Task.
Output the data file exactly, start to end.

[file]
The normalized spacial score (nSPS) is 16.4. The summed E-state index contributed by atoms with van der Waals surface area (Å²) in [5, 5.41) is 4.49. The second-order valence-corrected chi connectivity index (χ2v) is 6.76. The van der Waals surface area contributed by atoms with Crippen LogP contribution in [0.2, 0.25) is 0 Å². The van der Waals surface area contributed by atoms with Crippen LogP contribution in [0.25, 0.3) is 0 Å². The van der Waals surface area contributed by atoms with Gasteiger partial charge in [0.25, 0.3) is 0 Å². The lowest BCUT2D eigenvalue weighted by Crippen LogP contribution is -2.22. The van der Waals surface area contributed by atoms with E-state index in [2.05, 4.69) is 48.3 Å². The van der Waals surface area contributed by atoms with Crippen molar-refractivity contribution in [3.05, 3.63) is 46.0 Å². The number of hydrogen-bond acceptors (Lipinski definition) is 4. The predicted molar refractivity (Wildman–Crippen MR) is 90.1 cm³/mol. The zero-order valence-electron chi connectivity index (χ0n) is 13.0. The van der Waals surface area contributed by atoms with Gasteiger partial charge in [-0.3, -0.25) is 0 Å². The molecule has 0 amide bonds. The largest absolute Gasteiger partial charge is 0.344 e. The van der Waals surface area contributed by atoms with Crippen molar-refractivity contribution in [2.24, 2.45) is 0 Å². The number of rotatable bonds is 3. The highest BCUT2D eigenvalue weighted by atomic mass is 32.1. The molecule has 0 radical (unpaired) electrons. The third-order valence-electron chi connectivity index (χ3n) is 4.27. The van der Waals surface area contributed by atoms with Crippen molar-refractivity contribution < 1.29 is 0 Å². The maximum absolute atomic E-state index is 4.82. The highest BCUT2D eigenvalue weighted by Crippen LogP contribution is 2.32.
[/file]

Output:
The normalized spacial score (nSPS) is 16.4. The summed E-state index contributed by atoms with van der Waals surface area (Å²) in [5, 5.41) is 4.49. The second-order valence-corrected chi connectivity index (χ2v) is 6.76. The van der Waals surface area contributed by atoms with Crippen LogP contribution in [0.2, 0.25) is 0 Å². The van der Waals surface area contributed by atoms with Crippen LogP contribution in [0.25, 0.3) is 0 Å². The van der Waals surface area contributed by atoms with Gasteiger partial charge in [0.25, 0.3) is 0 Å². The lowest BCUT2D eigenvalue weighted by Crippen LogP contribution is -2.22. The van der Waals surface area contributed by atoms with E-state index in [2.05, 4.69) is 48.3 Å². The van der Waals surface area contributed by atoms with Crippen molar-refractivity contribution in [3.05, 3.63) is 46.0 Å². The number of hydrogen-bond acceptors (Lipinski definition) is 4. The predicted molar refractivity (Wildman–Crippen MR) is 90.1 cm³/mol. The zero-order valence-electron chi connectivity index (χ0n) is 13.0. The van der Waals surface area contributed by atoms with Gasteiger partial charge in [-0.3, -0.25) is 0 Å². The molecule has 0 amide bonds. The largest absolute Gasteiger partial charge is 0.344 e. The van der Waals surface area contributed by atoms with Crippen molar-refractivity contribution in [2.24, 2.45) is 0 Å². The number of rotatable bonds is 3. The highest BCUT2D eigenvalue weighted by atomic mass is 32.1. The molecule has 0 radical (unpaired) electrons. The third-order valence-electron chi connectivity index (χ3n) is 4.27. The van der Waals surface area contributed by atoms with Crippen molar-refractivity contribution < 1.29 is 0 Å². The maximum absolute atomic E-state index is 4.82. The highest BCUT2D eigenvalue weighted by Crippen LogP contribution is 2.32.